On the other hand, you also have to remember that we are not carrying the torch of the Labor party, as some would have it. We are not continuing on their path. We inherited their agreement, and we’ve sought to minimize its imperfections, to plug some major holes in it. But this is not a breakdown of our ideology, as some would have it. We remain attached to the Land of Israel. We try to keep as much of it as we can under our jurisdiction.
Report: Still, with hindsight, do you feel you could have acted differently in any way as leader of the opposition?
PM: No! I don’t think I have anything to apologize for. I share a deep regret, and shock, of every Israeli over the murder of Yitzhak Rabin. That’s natural. But I think that we conducted ourselves in this campaign … I personally stand by every word that I said.
It’s interesting that only one journalist actually scoured the texts of the Knesset debates and the demonstrations, and had to admit after an exhaustive search that I always spoke to the pint, that I never used inflammatory language, that I was always respectful of Rabin personally, as I am today. The attempt to identify a sizable portion of the population and the leader of the party that opposed Oslo with an act of a lunatic fringe is character assassination of the first order.
There are two things that are unacceptable in a democracy: one is to cross the lines of legitimate debate and argument into violence; and the second is to try to taint, in MaCarthyite terms, the legitimate positions of a large segment of the population as unacceptable because of the illegitimate actions of a solitary criminal.
Report: Are you confident that Israel has learned the lesson of the assassination, that nothing similar can happen again?
PM: I cannot say that.
Report: What does that mean – that you do feel that it could happen again?
PM: It could naturally happen. It could happen again. Unnaturally, I should say. But I cannot address that threat. I’ve said that leaders that begin to think about their own personal safety should not lead.
Report: So you don’t think about your personal safety?
PM: No, I don’t. There are people who are charged with that. If I started thinking about that, I would be immobilized. I would not take any decisions.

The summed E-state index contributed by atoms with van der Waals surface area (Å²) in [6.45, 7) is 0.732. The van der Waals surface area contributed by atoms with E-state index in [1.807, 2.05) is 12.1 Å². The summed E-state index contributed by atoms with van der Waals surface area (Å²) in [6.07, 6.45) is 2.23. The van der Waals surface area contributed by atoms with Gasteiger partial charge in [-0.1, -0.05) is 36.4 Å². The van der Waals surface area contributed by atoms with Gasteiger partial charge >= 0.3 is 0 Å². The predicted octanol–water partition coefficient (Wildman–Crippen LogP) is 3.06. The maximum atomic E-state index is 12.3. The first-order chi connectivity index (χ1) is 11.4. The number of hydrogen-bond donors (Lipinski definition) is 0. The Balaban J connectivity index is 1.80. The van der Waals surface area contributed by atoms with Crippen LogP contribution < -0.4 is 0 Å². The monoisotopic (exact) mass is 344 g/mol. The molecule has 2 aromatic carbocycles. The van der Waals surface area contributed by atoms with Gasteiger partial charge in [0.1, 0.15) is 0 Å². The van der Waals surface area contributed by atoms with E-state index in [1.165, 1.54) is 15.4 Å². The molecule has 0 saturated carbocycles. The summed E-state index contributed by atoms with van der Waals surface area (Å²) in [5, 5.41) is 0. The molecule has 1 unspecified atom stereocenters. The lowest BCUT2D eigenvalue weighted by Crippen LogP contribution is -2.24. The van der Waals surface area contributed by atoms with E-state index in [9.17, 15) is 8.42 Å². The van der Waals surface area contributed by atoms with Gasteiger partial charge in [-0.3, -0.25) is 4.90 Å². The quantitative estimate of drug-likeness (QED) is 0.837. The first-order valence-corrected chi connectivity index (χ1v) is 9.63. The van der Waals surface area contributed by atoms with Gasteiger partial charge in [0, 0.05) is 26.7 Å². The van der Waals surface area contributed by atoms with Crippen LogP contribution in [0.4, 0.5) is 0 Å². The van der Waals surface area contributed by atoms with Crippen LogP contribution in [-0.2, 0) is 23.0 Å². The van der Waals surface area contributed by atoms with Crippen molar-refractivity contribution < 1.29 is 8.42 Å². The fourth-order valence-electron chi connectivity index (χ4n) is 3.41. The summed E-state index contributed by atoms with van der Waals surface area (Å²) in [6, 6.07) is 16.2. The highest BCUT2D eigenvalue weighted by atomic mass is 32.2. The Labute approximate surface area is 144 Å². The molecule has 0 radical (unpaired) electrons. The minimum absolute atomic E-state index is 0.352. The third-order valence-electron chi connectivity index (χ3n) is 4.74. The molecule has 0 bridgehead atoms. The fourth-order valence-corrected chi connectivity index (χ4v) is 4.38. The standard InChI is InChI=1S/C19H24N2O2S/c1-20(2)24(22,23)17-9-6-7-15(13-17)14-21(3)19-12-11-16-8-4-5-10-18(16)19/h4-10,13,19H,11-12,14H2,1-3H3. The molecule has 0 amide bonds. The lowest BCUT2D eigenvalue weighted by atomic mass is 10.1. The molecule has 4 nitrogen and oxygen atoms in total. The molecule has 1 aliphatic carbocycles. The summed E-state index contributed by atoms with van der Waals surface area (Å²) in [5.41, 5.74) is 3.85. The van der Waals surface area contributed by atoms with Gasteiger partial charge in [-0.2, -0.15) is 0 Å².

Report: Do you think a final-status deal with the Palestinians is a matter of years? Is May 4 a viable date in any way? How do you see things panning out?
PM: It’s not a likely date anyway, because none of the dates in Oslo has been kept. We’ll begin very soon the final-settlement negotiations, but I have no illusion that this will be rapid or easy.
Whether or not we come to an agreement depends on the reasonableness of the Palestinians. If they keep on talking about flooding Israel with refugees under the right-of-return clause, or dividing Jerusalem, or the other unacceptable demands that they raise, we won’t reach a solution.
If they modify their aims and understand that the State of Israel is here to stay, with a united capital, then it’s more likely we’ll reach a settlement. It’s up to them, more than it’s up to us, because these demands at the center of their agenda are unacceptable to any Israeli, to any sane Israeli.
Report: Is your vision of the final deal something less than independent Palestinian statehood? A limited statehood that somehow doesn’t threaten Israel?
PM: There has to be a curtailment of sovereignty, that’s clear. That’s why I don’t use the word “state,” because it implies uncurtailed sovereign powers. And in this case there has to be an abridgement of certain powers, such as the ability to make military pacts with the likes of Iraq or Iran, or the stationing of foreign troops on the soil of the Palestinian entity, or the importation of weapons which could mortally endanger Israel. There are natural abridgements to such powers.
The right formula for achieving a final settlement must strike a balance between the Palestinians’ need to run their own lives and our need to protect our lives and our vital interests. And, first, that can only be achieved by negotiations. And, second, it necessarily means a compromise, not only on the Israeli side, but also on the Palestinian side.
Report: On the Israeli side, could you envisage that compromise involving the dismantling of some outlying settlements?
PM: I don’t intend to dismantle any settlement. It is a fact that in this particular redeployment, the redeployment right now, none of the settlements will be disconnected. We’ve taken care to ensure their security and their well-being.
Report: We have a redeployment now. We have 1 more percent in a third redeployment. And then we have the final-status deal. You would not be expecting to give the Palestinians control of any more land in the final-status deal?